Date: Fri, 9 Sep 94 16:20:50 EDT From: Bill Sutton <wrs at hpuerca.atl.hp.com> Subject: Responses to SG question The general consensus was that losing a half gallon would easily drop the SG as experienced. For your enlightenment, I will post a couple of the calculations. Another common comment was a reminder to be sure I took the sample from a well-mixed wort, not just the lighter stuff at the top. I have taken the liberty of editing this out, as it was present in nearly all responses. FWIW, I mixed my wort so well that I had 2 inches of hops in the bottom of the sample jar ... Thanks for all your help! ******************************************************************** Contributed S.G. from ingredients = X (unknown). Measured S.G. of 5 gallons (3 gallons water, 2 gallons wort) = 1.044. Since loss was 20% (25% of result), then you would get X= 1 + (44*1.25)/1000 = 1.055 So, I guess maybe your original guess of 1.058 isn't too bad. Also, depending on how you crushed your crystal and how it was steeped, you might get less than optimum yield from it. Hard to say. John DeCarlo, MITRE Corporation, McLean, VA--My views are my own Fidonet: 1:109/131 Internet: jdecarlo at mitre.org ****************************************************************** In HBD1517 you asked about SG formulas: I've used the formula (I've posted this to HBD before) [#DME + 0.8#LME + 0.7#GRAINS]*0.042 O.G. = 1.000 + ---------------------------------- gallons where # means pounds. This formula uses 1.042 for a pound of DME (dry malt extract) in a gallon of water, about 1.034 for LME (liquid malt extract), and about 1.029 for speciality grains. I'm not sure where I've seen the 1.042 figure (probably Charlie P.'s book) and maybe a Zymurgy issue. The 0.8 factor represents an approximate average, and you'll find a variation probably between 0.75 and 0.85 depending on the manufacturer of the LME. The 0.7 factor is dependent on the grains, their crush, and your sparging (straining) technique. On the other hand, I've compared the above formula to measured O.G. values for over a dozen extract batches and have had an average error of about 1 point (0.1%), and a maximum of 4 points, on O.G.'s ranging from 1.026 to 1.057. According to the formula above, you should have gotten 1.000 + (0.8*6.9 + 0.7*0.5)*0.042/5 = 1.049. My conjecture is that the stuff that you didn't siphon (you mentioned you lost some stuff due to siphon problems) caused the discrepancy. For example if you left one quart of your concentrated wort in the kettle your expected gravity after topping off to 5 gallons would be only 1.000 + 2.0*.049/2.25 = 1.044 which is close to your measurement. Here the 2.0 is the amount of concentrated wort that you siphoned and the 2.25 is the assumed total amount of concentrated wort. Bill Szymczak bszymcz at ulysses.nswc.navy.mil ******************************************************************** Rsponding to your query in the HBD, when you lost 0.5 gallons of liquid you also lost one-fifth ( 0.5/2.5 ) of your fermentables. If you were to figure on 55 points in five gallons, then (1/5)*55 or 11 points were left in the boiling vessel. That makes 55-11=44 or an OG of 1.044. This points up one of the rarly mentioned shortcomings of doing partial boils, if you lose fluid there is a proporionatly greater fermentable loss. On the other hand you probably didn't have three pots boiling away on you stove Monday afternoon either:-) Steve Waite Microwave Instruments Division Hewlett-Packard ***************************************************************** Bill Sutton So many songs, wrs at hpuerca.atl.hp.com So little beer. Return to table of contents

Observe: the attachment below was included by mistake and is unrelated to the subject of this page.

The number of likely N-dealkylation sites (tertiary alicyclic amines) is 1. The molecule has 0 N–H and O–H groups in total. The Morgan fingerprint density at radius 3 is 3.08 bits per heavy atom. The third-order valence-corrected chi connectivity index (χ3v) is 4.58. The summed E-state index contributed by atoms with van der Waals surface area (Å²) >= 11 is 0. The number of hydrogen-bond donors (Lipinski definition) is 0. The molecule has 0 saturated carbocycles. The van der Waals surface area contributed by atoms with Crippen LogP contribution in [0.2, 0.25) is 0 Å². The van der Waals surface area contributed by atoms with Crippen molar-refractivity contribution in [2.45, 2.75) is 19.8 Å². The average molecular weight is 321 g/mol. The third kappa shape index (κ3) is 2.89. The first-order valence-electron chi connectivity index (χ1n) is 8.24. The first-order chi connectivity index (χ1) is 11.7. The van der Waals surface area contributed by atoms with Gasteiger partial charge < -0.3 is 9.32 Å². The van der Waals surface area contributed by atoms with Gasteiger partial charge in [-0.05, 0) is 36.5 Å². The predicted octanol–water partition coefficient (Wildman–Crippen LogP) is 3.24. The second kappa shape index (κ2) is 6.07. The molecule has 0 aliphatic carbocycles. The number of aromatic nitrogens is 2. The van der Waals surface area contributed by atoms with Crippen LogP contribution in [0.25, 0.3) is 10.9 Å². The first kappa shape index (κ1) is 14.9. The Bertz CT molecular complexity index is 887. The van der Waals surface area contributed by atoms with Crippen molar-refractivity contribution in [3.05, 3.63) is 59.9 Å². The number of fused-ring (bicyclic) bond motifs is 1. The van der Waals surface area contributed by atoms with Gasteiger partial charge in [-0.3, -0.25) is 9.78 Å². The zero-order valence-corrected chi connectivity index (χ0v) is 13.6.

Date: Fri, 9 Sep 1994 15:18:57 -0500 (CDT) From: Leo Vitt <vitt at rchland.VNET.IBM.COM> Subject: re: insulating brewpots and electric stoves Todd Swanson <BCHM014 at UNLVM.UNL.EDU> said >I have done 6.5 gallon boils >on my electric stove using a 33qt enamel on steel brewpot. The pot sits on >2 burners and I use both of them. It takes about 30 min. to get the boil going >and I have to keep the pot covered or mostly covered. I have also used two burners on my electric stove. However, I accomplish this by a different means. I use two smaller stainless kettles. One is 20 quarts and the second is 15.5 quarts. I arrived at this because I was using the 20 quart kettle for partial boils (boil all the extract with part of the water) for partial mashes. Then I was able to get the second kettle much cheaper than investing in a 40 quart stainless kettle when I wanted to start all grain brewing. I see my only disadvantage is I need to chill the two kettles seperately. I chill one, then the other with a emersion chiller. My other solution is an outdoor burner with a 15.5 gal keg as a kettle, allowing 10 gal batches. The season will have a great deal to do with which approach I decide to use. - Leo (vitt at rchland.ibm.com) Leo Vitt,416741 (vitt at rchland) department 47x IBM Rochester, Minnesota (507)253-6903 t/l 553-6903 Return to table of contents